Seven candidates vying for State Superintendent of Public Instruction
The primary race will be on February 16, 2021.
MADISON, Wis. (WMTV) -Seven candidates are running for Wisconsin’s Superintendent of Public Instruction and are on the ballot for the February 16th primary race.
Carolyn Stanford Taylor will not be seeking election. She was picked by Governor Tony Evers to succeed him in the role. She began serving her term in January 2019 and is the state’s first Black state superintendent.
NBC15′s Gabriella Rusk spoke one-on-one with each candidate via Zoom to hear his or her plans if he or she is elected and his or her opinion on issues such as COVID-19 safety protocols, mental health and racial equity.
Jill Underly is the current superintendent of the Pecatonica Area School District and a former assistant director at DPI.
On COVID-19 Safety in the classroom, Underly said:
“I feel that working together to make sure that we can provide the healthiest and safest conditions for our students and our staff is critical. That’s what I would plan to do is to just keep working with our local leaders.”
On addressing racial inequities and social justice issues in Wisconsin schools, Underly said:
“I also feel that we need to look at our educators. We don’t have a very diverse educator workforce and so we need to recruit more professionals who look like the kids that they’re teaching.”
Steve Krull is the principal at Milwaukee’s Garland Elementary School and former U.S. Air Force instructor.
On COVID-19 Safety in the classroom, Krull said:
“What we need to do is put into place a system that we know will produce an environment that will allow us to survive another pandemic in a manageable way.”
On addressing racial inequities and social justice issues in Wisconsin schools, Krull said:
“I believe in a two-pronged approach. One is what happens in the classroom with the teachers and the students, the other is really looking at the structural, financial type of issues that we’ve got facing our schools.”
Deborah Kerr is the former Brown Deer Schools superintendent and a founding member of the Closing the Gap Consortium.
On COVID-19 Safety in the classroom, Kerr said:
“I’m proposing a statewide plan for reentry that starts with our elementary students. We can do it safely based upon evidence and medical practices across the country.”
On addressing racial inequities and social justice issues in Wisconsin schools, Kerr said:
“This is not just a Black History Month situation. This should be taught every single day and integrated into our culture to create a sense of belonging in our schools.”
Troy Gunderson is currently an adjunct professor of school finance in the superintendent certification program at Viterbo University, and former West Salem School District Superintendent.
On COVID-19 Safety in the classroom, Gunderson said:
“I think we need to kick off the fall with a real assertive leadership based on data and fact and experience. We’ll have the benefit of a year’s worth of data and be able to say, ‘Here’s what you need to do to keep parents and kids safe.’”
On addressing racial inequities and social justice issues in Wisconsin schools, Gunderson said:
“I think we can use our CESAs to create a plan of attack so it’s regionally appropriate. We can provide the type of materials that are more relevant to all of the families, whether it’s indigenous children in Ashland or African-American kids in Racine, how are we serving and connecting to everybody.”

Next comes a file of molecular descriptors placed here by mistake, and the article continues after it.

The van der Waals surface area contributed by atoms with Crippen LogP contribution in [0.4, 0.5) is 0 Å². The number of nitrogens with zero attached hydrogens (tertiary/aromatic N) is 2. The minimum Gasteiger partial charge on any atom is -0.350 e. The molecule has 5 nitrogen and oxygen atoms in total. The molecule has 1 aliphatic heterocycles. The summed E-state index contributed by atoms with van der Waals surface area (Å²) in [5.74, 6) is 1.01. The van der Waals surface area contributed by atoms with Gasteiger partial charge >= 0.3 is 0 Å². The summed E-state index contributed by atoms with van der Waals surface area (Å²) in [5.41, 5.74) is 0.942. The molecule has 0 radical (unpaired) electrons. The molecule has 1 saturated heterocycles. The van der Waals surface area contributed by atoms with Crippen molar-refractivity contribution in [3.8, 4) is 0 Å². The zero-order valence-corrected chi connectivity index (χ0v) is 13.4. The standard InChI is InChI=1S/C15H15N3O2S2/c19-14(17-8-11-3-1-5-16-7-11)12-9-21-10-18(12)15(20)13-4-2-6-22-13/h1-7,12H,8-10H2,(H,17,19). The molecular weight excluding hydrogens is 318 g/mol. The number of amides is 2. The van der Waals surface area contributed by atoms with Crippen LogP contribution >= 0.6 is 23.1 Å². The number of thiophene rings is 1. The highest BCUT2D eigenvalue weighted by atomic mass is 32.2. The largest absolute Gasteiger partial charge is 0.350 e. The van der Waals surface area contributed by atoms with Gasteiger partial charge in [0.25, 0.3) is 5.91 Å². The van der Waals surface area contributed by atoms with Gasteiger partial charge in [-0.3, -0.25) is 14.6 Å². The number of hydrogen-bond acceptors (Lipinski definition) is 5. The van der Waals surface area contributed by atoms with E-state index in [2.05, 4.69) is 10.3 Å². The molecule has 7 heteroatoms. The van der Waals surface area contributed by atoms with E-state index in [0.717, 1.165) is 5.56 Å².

Shandowlyon Hendricks-Williams served as Gov. Tony Evers’ Director of Milwaukee office and as the DPI Education Administrative Director of Teacher Education, Professional Development, and Licensing.
On COVID-19 Safety in the classroom, Hendricks-Williams said:
“We need to figure out a way to not only return to face to face but continue to provide blended and virtual learning until our parents are comfortable as well. We need to figure out a way to not only return to face to face but continue to provide blended and virtual learning until our parents are comfortable as well.”
On addressing racial inequities and social justice issues in Wisconsin schools, Hendricks-Williams said:
“Give students the truth and allow them to form their opinion based on that truth. Not from a position of blame but from a position of learning lessons to make sure that we don’t continue to allow history to repeat itself.”
Shelia Briggs is the assistant state superintendent and former Madison principal at Schenk Elementary School.
On COVID-19 Safety in the classroom, Briggs said:
“We have to make sure that our teachers are getting access to the vaccine as soon as possible. That’s going to make it much easier to ensure that our staff are safe and we’re not spreading the virus.”
On addressing racial inequities and social justice issues in Wisconsin schools, Briggs said:
“We need to make sure that we provide our pre-service teachers and our in-service teachers with support in making sure that they understand their own biases and understand how to make sure that we’re valuing, supporting and having high expectations for all of our children.”
Joe Fenrick is a Fond du Lac High School science teacher and UW-Oshkosh geology lecturer.
On COVID-19 Safety in the classroom, Fenrick said:
“The faster that we can get our educators vaccinated, the faster that schools can open up. Masks do work, I know people don’t always like them, but so far for the schools that are open, it’s helping to stop the spread at our schools.”
On addressing racial inequities and social justice issues in Wisconsin schools, Fenrick said:
“We need to make some changes in our schools. These changes can’t be just for one day or for a week or for a month but they need to be for years and then continue on for generations.”
Copyright 2021 WMTV. All rights reserved.